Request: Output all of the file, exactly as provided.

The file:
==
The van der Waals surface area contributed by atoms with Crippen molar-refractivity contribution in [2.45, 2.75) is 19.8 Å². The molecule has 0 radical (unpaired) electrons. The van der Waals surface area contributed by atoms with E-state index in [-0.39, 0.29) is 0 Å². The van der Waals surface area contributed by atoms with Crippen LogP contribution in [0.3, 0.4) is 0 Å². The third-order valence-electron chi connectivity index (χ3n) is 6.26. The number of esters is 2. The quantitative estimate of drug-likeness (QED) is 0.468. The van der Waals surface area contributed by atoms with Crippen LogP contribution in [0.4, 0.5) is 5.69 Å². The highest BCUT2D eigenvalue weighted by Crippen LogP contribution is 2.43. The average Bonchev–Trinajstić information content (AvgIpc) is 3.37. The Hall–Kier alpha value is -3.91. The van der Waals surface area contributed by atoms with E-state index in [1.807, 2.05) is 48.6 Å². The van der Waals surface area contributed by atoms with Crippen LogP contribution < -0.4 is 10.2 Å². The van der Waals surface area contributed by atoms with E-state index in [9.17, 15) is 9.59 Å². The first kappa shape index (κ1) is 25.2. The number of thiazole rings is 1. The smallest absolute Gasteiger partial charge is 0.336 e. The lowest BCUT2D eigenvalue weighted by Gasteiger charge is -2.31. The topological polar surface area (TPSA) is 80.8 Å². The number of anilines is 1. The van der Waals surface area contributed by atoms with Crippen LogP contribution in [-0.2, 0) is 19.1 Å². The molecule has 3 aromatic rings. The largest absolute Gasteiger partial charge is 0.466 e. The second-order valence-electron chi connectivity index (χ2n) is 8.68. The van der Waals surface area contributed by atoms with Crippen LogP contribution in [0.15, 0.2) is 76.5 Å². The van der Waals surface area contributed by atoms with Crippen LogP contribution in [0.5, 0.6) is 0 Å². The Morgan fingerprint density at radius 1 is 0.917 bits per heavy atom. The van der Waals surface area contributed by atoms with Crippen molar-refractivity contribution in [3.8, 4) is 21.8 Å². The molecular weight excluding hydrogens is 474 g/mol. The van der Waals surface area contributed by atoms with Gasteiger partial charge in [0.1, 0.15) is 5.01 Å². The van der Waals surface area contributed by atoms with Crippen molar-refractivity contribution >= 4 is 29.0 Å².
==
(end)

The van der Waals surface area contributed by atoms with Crippen molar-refractivity contribution in [2.45, 2.75) is 19.8 Å². The molecule has 0 radical (unpaired) electrons. The van der Waals surface area contributed by atoms with E-state index in [-0.39, 0.29) is 0 Å². The van der Waals surface area contributed by atoms with Crippen LogP contribution in [0.3, 0.4) is 0 Å². The third-order valence-electron chi connectivity index (χ3n) is 6.26. The number of esters is 2. The quantitative estimate of drug-likeness (QED) is 0.468. The van der Waals surface area contributed by atoms with Crippen LogP contribution in [0.4, 0.5) is 5.69 Å². The highest BCUT2D eigenvalue weighted by Crippen LogP contribution is 2.43. The average Bonchev–Trinajstić information content (AvgIpc) is 3.37. The Hall–Kier alpha value is -3.91. The van der Waals surface area contributed by atoms with E-state index in [1.807, 2.05) is 48.6 Å². The van der Waals surface area contributed by atoms with Crippen LogP contribution < -0.4 is 10.2 Å². The van der Waals surface area contributed by atoms with E-state index in [9.17, 15) is 9.59 Å². The first kappa shape index (κ1) is 25.2. The number of thiazole rings is 1. The smallest absolute Gasteiger partial charge is 0.336 e. The lowest BCUT2D eigenvalue weighted by Gasteiger charge is -2.31. The topological polar surface area (TPSA) is 80.8 Å². The number of anilines is 1. The van der Waals surface area contributed by atoms with Crippen LogP contribution in [-0.2, 0) is 19.1 Å². The molecule has 3 aromatic rings. The largest absolute Gasteiger partial charge is 0.466 e. The second-order valence-electron chi connectivity index (χ2n) is 8.68. The van der Waals surface area contributed by atoms with Crippen LogP contribution in [0.15, 0.2) is 76.5 Å². The van der Waals surface area contributed by atoms with Crippen LogP contribution in [0.5, 0.6) is 0 Å². The Morgan fingerprint density at radius 1 is 0.917 bits per heavy atom. The van der Waals surface area contributed by atoms with Crippen molar-refractivity contribution in [3.8, 4) is 21.8 Å². The molecular weight excluding hydrogens is 474 g/mol. The van der Waals surface area contributed by atoms with Gasteiger partial charge in [0.1, 0.15) is 5.01 Å². The van der Waals surface area contributed by atoms with Crippen molar-refractivity contribution >= 4 is 29.0 Å².